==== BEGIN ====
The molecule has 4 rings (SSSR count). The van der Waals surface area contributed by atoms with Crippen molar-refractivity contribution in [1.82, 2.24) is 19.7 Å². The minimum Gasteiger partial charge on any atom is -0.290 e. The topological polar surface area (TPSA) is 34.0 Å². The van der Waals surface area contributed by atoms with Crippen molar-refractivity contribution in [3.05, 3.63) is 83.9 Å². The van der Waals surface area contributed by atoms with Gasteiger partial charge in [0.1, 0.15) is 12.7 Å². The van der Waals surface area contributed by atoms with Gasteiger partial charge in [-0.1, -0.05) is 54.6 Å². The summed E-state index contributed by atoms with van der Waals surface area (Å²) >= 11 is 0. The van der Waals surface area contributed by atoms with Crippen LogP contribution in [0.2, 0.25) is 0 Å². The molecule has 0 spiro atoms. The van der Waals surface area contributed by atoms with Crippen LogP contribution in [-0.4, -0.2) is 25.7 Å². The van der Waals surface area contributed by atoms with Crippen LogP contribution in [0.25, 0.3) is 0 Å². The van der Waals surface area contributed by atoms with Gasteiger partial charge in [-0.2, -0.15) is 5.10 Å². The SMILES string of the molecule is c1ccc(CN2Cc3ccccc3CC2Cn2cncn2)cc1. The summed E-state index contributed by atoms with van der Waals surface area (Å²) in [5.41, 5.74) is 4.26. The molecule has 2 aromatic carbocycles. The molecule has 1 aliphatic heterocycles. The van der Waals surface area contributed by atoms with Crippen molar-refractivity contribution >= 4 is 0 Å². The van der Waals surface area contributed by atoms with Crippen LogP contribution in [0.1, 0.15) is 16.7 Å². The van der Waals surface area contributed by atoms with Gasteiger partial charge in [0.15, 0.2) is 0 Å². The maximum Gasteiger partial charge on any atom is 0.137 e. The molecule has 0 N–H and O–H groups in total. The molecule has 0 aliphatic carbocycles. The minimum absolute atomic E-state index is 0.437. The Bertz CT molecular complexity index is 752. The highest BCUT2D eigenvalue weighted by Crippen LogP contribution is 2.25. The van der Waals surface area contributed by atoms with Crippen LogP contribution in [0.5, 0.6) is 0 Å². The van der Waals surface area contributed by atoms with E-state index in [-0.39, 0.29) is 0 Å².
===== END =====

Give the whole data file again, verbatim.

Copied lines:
The molecule has 4 rings (SSSR count). The van der Waals surface area contributed by atoms with Crippen molar-refractivity contribution in [1.82, 2.24) is 19.7 Å². The minimum Gasteiger partial charge on any atom is -0.290 e. The topological polar surface area (TPSA) is 34.0 Å². The van der Waals surface area contributed by atoms with Crippen molar-refractivity contribution in [3.05, 3.63) is 83.9 Å². The van der Waals surface area contributed by atoms with Gasteiger partial charge in [0.1, 0.15) is 12.7 Å². The van der Waals surface area contributed by atoms with Gasteiger partial charge in [-0.1, -0.05) is 54.6 Å². The summed E-state index contributed by atoms with van der Waals surface area (Å²) >= 11 is 0. The van der Waals surface area contributed by atoms with Crippen LogP contribution in [0.2, 0.25) is 0 Å². The molecule has 0 spiro atoms. The van der Waals surface area contributed by atoms with Crippen LogP contribution in [-0.4, -0.2) is 25.7 Å². The van der Waals surface area contributed by atoms with Crippen LogP contribution in [0.25, 0.3) is 0 Å². The van der Waals surface area contributed by atoms with Gasteiger partial charge in [-0.2, -0.15) is 5.10 Å². The SMILES string of the molecule is c1ccc(CN2Cc3ccccc3CC2Cn2cncn2)cc1. The summed E-state index contributed by atoms with van der Waals surface area (Å²) in [5.41, 5.74) is 4.26. The molecule has 2 aromatic carbocycles. The molecule has 1 aliphatic heterocycles. The van der Waals surface area contributed by atoms with Crippen molar-refractivity contribution >= 4 is 0 Å². The van der Waals surface area contributed by atoms with Crippen LogP contribution in [0.1, 0.15) is 16.7 Å². The van der Waals surface area contributed by atoms with Gasteiger partial charge in [0.15, 0.2) is 0 Å². The maximum Gasteiger partial charge on any atom is 0.137 e. The molecule has 0 N–H and O–H groups in total. The molecule has 0 aliphatic carbocycles. The minimum absolute atomic E-state index is 0.437. The Bertz CT molecular complexity index is 752. The highest BCUT2D eigenvalue weighted by Crippen LogP contribution is 2.25. The van der Waals surface area contributed by atoms with Crippen LogP contribution in [0.5, 0.6) is 0 Å². The van der Waals surface area contributed by atoms with E-state index in [-0.39, 0.29) is 0 Å².